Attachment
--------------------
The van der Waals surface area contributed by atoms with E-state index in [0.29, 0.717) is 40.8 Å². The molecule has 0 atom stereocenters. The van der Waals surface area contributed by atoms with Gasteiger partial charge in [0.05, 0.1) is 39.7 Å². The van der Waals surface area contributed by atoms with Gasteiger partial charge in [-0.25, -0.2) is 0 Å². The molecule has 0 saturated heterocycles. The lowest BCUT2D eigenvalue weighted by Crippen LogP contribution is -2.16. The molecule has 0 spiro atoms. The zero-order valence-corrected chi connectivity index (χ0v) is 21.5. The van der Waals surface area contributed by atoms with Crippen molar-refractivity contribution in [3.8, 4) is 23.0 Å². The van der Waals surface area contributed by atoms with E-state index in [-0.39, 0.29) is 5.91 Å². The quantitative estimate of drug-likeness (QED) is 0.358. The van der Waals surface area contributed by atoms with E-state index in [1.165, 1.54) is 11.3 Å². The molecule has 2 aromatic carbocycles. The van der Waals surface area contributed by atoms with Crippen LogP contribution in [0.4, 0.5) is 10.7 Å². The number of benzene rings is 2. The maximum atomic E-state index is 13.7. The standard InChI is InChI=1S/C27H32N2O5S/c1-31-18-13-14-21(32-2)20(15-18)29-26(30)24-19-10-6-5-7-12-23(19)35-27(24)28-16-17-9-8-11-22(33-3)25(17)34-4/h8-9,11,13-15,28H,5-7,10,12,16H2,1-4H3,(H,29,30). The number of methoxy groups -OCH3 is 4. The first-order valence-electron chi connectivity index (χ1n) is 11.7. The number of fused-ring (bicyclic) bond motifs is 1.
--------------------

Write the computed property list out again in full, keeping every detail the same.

The van der Waals surface area contributed by atoms with E-state index in [0.29, 0.717) is 40.8 Å². The molecule has 0 atom stereocenters. The van der Waals surface area contributed by atoms with Gasteiger partial charge in [0.05, 0.1) is 39.7 Å². The van der Waals surface area contributed by atoms with Gasteiger partial charge in [-0.25, -0.2) is 0 Å². The molecule has 0 saturated heterocycles. The lowest BCUT2D eigenvalue weighted by Crippen LogP contribution is -2.16. The molecule has 0 spiro atoms. The zero-order valence-corrected chi connectivity index (χ0v) is 21.5. The van der Waals surface area contributed by atoms with Crippen molar-refractivity contribution in [3.8, 4) is 23.0 Å². The van der Waals surface area contributed by atoms with E-state index in [-0.39, 0.29) is 5.91 Å². The quantitative estimate of drug-likeness (QED) is 0.358. The van der Waals surface area contributed by atoms with E-state index in [1.165, 1.54) is 11.3 Å². The molecule has 2 aromatic carbocycles. The van der Waals surface area contributed by atoms with Crippen LogP contribution in [0.4, 0.5) is 10.7 Å². The number of benzene rings is 2. The maximum atomic E-state index is 13.7. The standard InChI is InChI=1S/C27H32N2O5S/c1-31-18-13-14-21(32-2)20(15-18)29-26(30)24-19-10-6-5-7-12-23(19)35-27(24)28-16-17-9-8-11-22(33-3)25(17)34-4/h8-9,11,13-15,28H,5-7,10,12,16H2,1-4H3,(H,29,30). The number of methoxy groups -OCH3 is 4. The first-order valence-electron chi connectivity index (χ1n) is 11.7. The number of fused-ring (bicyclic) bond motifs is 1.